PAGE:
Kirch, Albert (1918-2016)

logo bio Albert Kirch

Deceased on April 18, 2016 at the age of 98 years old, Albert Kirch was for more than 30 years the cantor of the Jewish community of Metz. This article is a tribute to him.

Listen to the interview of Albert Kirch by Hervé Roten, below (in French)


Born on November 1st 1918 in Warsaw, Albert Kirch (Abraham Kirchenbaum) arrived in Metz (France) at the age of 2.

In 1932, he obtained his school certificate at the “Ecole Israélite”, followed by a grant for the Rabbi School in Paris. In 1938, he joined the Israeli Seminar.
During the war he was mobilized between 1939 and 1942. Many members of his family were killed in Auschwitz in 1942.


Demobilized in Clermont-Ferrand in July 1942, he entered the resistance in the Cantal region, particularly by making false documents during the Compulsory Work Service.
He taught French at the “OSE” (Children’s Aid Society), and prepared the writer and philosopher Elie Wiesel for his bachelor’s degree.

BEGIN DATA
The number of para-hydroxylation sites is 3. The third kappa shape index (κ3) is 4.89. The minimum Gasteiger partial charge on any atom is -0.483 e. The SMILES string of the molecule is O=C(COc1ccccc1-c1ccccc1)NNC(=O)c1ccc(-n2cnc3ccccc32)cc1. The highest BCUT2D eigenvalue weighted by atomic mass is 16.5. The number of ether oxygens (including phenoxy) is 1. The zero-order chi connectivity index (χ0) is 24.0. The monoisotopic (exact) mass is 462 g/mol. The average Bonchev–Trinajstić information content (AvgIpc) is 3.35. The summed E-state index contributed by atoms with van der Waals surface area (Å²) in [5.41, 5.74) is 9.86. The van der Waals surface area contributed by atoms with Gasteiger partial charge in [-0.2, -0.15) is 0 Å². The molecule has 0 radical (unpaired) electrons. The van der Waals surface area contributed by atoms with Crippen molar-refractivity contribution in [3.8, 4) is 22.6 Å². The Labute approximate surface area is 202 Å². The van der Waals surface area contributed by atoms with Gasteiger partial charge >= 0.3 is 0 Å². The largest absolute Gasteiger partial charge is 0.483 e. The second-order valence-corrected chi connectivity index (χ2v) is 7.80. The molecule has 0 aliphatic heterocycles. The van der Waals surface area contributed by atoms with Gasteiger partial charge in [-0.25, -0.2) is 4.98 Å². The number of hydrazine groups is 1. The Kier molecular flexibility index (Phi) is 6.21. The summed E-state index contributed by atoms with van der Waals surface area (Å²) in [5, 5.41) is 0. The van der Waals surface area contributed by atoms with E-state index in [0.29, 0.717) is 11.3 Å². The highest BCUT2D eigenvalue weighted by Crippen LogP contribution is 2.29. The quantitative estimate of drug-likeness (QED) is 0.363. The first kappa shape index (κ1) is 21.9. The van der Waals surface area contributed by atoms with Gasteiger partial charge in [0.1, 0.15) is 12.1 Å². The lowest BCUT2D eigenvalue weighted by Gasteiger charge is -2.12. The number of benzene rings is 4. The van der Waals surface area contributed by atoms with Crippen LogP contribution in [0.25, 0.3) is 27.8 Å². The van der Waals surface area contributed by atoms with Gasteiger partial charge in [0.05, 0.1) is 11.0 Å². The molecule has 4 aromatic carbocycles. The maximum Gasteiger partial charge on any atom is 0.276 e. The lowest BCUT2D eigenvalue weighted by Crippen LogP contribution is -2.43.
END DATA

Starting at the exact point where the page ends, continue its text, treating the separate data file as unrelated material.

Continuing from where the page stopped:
In 1950 he got hired as a cantor in Brussels as well as in Metz, along with Salomon Binn and Jules Ptachek.

He received in 1953 the First Prize Award for singing, at the National Music School of Metz. For 32 years, Albert Kirch was cantor in Metz, teaching the Bible to generations of students, among them the current Great Rabbis of Lyon and Metz.
He left Metz in 1982 to settle in Israel for one year.
Back in France in 1983, he took over his step-father’s position, M. Cohen, as a cantor and rabbi in Périgueux.

doc_2_kirch500px_et_plus_petit.jpgFrom 2000 to 2001, he replaced the Rabbi Charles Liché at the synagogue of Place des Vosges for the main holidays.

At the age of 96 years old, on October 20, 2014, the Great Rabbi of France, Haïm Korsia officially appointed him Rabbi, 69 years after the war and the forced interruption of his rabbinic studies, as a tribute for his teaching of Judaism and his transmission of moral Jewish values and faith to generations of students and worshippers.

Albert Kirch died on April 18, 2016. He is buried in Cronenbourg’s cemetery in Strasbourg.


On December 16, 2010, Hervé Roten made an interview with Albert Kirch, who then gave his musical archives to the European Institute of Jewish Music.

Documents joints


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